Image of a computer screen displaying decades old technology, with a black background and rows of bright blue text. Yellow boxes redact personal information.
A screenshot shows what an adjudicator with the Wisconsin Department of Workforce Development sees when working on an unemployment claim. DWD Secretary-designee Amy Pechacek — who replaced her ousted predecessor in September — said she was in “complete shock” when she discovered how inadequate Wisconsin’s claims processing technology is. Credit: Wisconsin Department of Workforce Development
Credit: Claire DeRosa / Wisconsin Watch

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Gov. Tony Evers on Thursday signed into law legislation to upgrade 1970s-era technology that shares part of the blame for Wisconsin’s failure to quickly deliver unemployment benefits to thousands of residents who lost work during the pandemic. 

The law instructs the Department of Workforce Development to begin work on overhauling a computer system that takes months to program and cannot even answer phones and print compensation checks at the same time. But the Republican-controlled Legislature did not include funding for a project with a $90 million expected price tag. Instead, the law instructs Evers to “seek and exhaust any federal funding available to use” before requesting funds from lawmakers.

DWD planned a major overhaul of its computer system more than a decade ago, but Democratic Gov. Jim Doyle’s administration pulled the plug in 2007 as the project fell behind schedule and looked poised to exceed its $24 million budget.

In a Wisconsin Watch/WPR report last week, labor experts said Wisconsin could take more immediate steps to help jobless residents who are waiting. Those include making filing claims more user-friendly — as other states have done during the pandemic — by waiving restrictions Republicans enacted last decade to limit access to benefits.

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What are we missing? And how are you coping? Help us provide critical information and accountability by filling out this form or emailing us at tips@wisconsinwatch.org.

Quotable

“Hopefully, it will put an end to the governor’s excuses for not starting these upgrades himself. Throughout the pandemic, there have been many missed opportunities and a lack of urgency by the Evers administration to address many of the issues with the unemployment insurance process.”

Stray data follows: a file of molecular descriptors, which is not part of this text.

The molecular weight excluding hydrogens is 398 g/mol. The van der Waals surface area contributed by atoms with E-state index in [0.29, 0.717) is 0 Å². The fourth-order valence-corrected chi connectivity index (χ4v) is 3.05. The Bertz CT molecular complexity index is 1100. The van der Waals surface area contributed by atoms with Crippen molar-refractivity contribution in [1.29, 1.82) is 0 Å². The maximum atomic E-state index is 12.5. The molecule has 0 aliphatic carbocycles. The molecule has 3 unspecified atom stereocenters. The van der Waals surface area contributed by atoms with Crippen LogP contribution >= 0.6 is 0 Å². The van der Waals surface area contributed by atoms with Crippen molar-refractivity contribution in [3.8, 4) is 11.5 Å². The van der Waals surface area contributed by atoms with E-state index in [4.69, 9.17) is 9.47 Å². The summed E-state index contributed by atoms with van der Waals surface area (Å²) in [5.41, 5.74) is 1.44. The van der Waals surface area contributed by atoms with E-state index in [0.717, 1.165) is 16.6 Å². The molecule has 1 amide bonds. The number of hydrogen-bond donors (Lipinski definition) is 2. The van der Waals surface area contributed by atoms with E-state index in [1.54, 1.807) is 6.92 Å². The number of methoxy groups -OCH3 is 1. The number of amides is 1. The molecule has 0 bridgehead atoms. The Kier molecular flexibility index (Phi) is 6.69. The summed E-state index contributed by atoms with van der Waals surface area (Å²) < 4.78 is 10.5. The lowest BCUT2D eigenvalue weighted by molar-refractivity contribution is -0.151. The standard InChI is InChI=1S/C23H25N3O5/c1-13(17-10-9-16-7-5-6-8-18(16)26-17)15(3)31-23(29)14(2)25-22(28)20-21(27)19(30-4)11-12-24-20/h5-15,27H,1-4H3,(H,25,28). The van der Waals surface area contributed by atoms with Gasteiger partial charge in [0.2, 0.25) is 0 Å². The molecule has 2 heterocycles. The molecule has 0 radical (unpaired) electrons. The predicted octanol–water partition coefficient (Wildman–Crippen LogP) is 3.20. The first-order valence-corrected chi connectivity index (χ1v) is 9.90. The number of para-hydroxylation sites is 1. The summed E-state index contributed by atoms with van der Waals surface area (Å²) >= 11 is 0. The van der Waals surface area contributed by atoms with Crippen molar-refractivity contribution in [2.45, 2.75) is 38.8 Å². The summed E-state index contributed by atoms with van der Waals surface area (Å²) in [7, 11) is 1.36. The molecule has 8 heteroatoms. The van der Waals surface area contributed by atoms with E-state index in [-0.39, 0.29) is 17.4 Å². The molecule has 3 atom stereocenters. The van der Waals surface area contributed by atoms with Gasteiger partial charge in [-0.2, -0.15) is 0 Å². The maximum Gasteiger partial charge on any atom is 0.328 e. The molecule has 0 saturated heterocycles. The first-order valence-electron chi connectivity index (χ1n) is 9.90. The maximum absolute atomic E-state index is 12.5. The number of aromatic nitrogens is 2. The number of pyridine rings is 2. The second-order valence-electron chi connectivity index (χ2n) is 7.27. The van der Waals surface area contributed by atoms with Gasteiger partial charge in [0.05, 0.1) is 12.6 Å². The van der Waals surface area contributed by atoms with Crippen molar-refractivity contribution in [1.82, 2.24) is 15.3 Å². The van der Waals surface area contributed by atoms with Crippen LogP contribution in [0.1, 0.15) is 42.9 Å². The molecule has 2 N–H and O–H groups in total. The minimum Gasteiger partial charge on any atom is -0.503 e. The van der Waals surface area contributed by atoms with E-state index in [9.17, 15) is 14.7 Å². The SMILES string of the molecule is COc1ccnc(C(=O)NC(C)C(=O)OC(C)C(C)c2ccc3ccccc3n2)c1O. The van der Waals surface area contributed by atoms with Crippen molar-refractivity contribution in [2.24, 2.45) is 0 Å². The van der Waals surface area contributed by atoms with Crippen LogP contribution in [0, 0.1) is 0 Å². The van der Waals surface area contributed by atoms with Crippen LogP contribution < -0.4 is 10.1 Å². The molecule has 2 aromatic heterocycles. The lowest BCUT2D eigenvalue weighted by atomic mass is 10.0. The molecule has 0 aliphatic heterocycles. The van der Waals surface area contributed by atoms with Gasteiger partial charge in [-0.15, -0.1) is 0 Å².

Assembly Speaker Robin Vos, R-Rochester, in a newsletter, after Gov. Tony Evers signed legislation to overhaul the state’s unemployment insurance technology

Data to note

Here’s a look at the Department of Health Services’ vaccine dashboard, which showed Thursday that 49.4% of Wisconsinites ages 65 and older have gotten at least one dose — as have 14.5% of the state’s overall population. Racial disparities persist in distributing vaccines. The shares of Black, Hispanic and Native American residents to receive a dose remain significantly below that of white residents.   

Public health officials continue to urge Wisconsinites to wear masks and practice physical distancing until vaccinations are more widely distributed. 

WisContext offers this visualization of Wisconsin COVID-19 infections and deaths.

Calculate your exposure risk

In Wisconsin, even small gatherings can carry a risk of exposure to the coronavirus, according to a nationwide tool that estimates the danger by the size of gathering and county in which it is held. Data scientists at the Georgia Institute of Technology and Stanford University developed the tool, which you can find here.

Resilient Wisconsin

People helping others and showing resilience during this time of anxiety. Send suggestions by tagging us on social media — @wisconsinwatch — or emailing us: tips@wisconsinwatch.org

‘Filling a gap some food pantries can’t meet’ | Drive-thru at Mount Pleasant COP House serves over 200 families The Journal Times 

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The byline "Wisconsin Watch" represents members of the Wisconsin Center for Investigative Journalism's editorial and public engagement and marketing staff.